The Pony Express made its first run. (1860) The Pony Express was the quickest and most reliable mail delivery method in the newly developed American West, and covered land from Missouri to California in under ten days, an unheard speed at the time. Though the Pony Express only lasted for about a year, it deeply impacted the development of the West.
The Unabomber was arrested. (1996) Ted Kaczynski was an anti-technology anarchist who went on a mail bombing spree that lasted for more than 20 years. What many people don't know was that Kaczynski was considered a child prodigy, and was even accepted into Harvard to study mathematics at age 16.
The first cellphone call was made. (1973) Motorola researcher Martin Cooper made the first phone call on a non-car based mobile phone to his rival, Dr. Engel of Bell Labs.
President Harry Truman signed the Marshall Plan. (1945) The Marshall Plan sent more than $13 billion US Dollars (USD) in aid to Europe. The plan helped out both post-war Europe and post-war America by opening up the global market to American goods.
Jesse James was killed. (1882) James was shot in the back by one of his fellow gang members, Bob Ford, who betrayed him for the reward money. The James gang terrorized the Midwest for over 14 years, though they were largely romanticized even in their own time — in fact, James' tombstone said that he was "murdered by a traitor and a coward whose name is not worthy to appear here."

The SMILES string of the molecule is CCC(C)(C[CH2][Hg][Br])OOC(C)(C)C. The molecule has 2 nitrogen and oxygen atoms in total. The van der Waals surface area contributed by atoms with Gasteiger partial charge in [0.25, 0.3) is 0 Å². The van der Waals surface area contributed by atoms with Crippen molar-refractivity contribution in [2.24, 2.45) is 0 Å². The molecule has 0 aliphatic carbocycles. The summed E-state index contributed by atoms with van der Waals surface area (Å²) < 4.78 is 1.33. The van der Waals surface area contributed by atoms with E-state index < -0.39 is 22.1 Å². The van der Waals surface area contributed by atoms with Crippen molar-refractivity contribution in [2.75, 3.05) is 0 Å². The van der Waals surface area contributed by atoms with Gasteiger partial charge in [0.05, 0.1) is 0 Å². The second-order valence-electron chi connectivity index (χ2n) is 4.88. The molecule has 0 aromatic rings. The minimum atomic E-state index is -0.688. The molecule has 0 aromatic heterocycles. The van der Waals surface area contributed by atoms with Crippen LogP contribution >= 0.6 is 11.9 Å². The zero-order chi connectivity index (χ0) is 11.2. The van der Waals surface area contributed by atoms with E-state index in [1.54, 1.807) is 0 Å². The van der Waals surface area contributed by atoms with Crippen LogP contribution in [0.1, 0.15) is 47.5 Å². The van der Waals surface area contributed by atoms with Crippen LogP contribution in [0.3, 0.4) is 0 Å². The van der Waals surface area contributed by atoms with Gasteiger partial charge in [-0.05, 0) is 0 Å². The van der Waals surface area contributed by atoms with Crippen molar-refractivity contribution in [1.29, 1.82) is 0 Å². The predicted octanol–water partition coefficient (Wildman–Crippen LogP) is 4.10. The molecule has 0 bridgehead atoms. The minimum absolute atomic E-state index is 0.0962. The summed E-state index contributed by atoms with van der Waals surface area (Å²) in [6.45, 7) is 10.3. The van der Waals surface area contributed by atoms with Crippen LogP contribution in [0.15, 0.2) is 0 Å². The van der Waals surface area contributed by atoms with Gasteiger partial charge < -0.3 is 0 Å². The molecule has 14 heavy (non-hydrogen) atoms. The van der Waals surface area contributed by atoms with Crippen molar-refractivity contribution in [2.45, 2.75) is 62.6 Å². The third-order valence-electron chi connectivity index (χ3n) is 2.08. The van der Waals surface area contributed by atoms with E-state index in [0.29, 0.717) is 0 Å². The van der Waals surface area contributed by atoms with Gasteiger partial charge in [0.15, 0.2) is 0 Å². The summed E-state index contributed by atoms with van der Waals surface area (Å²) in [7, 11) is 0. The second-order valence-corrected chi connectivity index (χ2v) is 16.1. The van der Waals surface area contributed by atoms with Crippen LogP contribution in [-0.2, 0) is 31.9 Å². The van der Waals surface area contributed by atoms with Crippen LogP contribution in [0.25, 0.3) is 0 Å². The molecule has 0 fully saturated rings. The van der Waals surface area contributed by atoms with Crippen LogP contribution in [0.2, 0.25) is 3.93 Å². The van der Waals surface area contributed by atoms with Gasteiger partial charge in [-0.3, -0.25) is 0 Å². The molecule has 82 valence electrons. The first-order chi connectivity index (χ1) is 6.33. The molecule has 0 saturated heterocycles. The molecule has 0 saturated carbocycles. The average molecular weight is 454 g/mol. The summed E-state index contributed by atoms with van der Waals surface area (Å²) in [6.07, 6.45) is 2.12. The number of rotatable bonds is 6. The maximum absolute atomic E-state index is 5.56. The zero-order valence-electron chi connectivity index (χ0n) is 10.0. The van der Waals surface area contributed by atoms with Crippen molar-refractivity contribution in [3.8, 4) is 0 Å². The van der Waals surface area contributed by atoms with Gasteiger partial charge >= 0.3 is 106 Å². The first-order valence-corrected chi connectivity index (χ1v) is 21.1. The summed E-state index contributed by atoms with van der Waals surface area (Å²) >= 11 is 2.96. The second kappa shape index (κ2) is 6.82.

Vladimir Lenin returned to Russia from exile. (1917) Lenin's return to Russia marked the beginning of Bolshevik rule in Russia, which eventually led to the modern form of Russian government.
Microsoft was found to be in violation of anti-trust laws. (2000) United States v. Microsoft found Microsoft guilty of a host of civil complaints under the Sherman Antitrust Act. The court case was appealed several times and the rulings — although not the findings of fact — were overturned; a settlement was eventually reached in 2001.
Oscar Wilde sued a Marquess for libel. (1895) Wilde sued the Marquess of Queensberry for implying that Wilde was homosexual, despite the fact that he was. The ill-advised trial ended unhappily for Wilde, who found himself jailed for homosexuality.
The American Civil Liberties Union declared it would defend Howl. (1955) Allen Ginsburg's poem Howl was a classic of the Beat generation, but might not have been if the ACLU hadn't decided to back it up against obscenity charges. The book was only released in the US after the ACLU defended the book at trial; before that all copies were confiscated by the US Customs department.
Annie Hall beat out Star Wars for the Best Picture Oscar. (1978) Many were shocked when the quirky romantic comedy beat out the hugely popular sci-fi film. It was a turning point for both director Woody Allen and the starring actress Diane Keaton, on whom the movie's plotline was loosely based.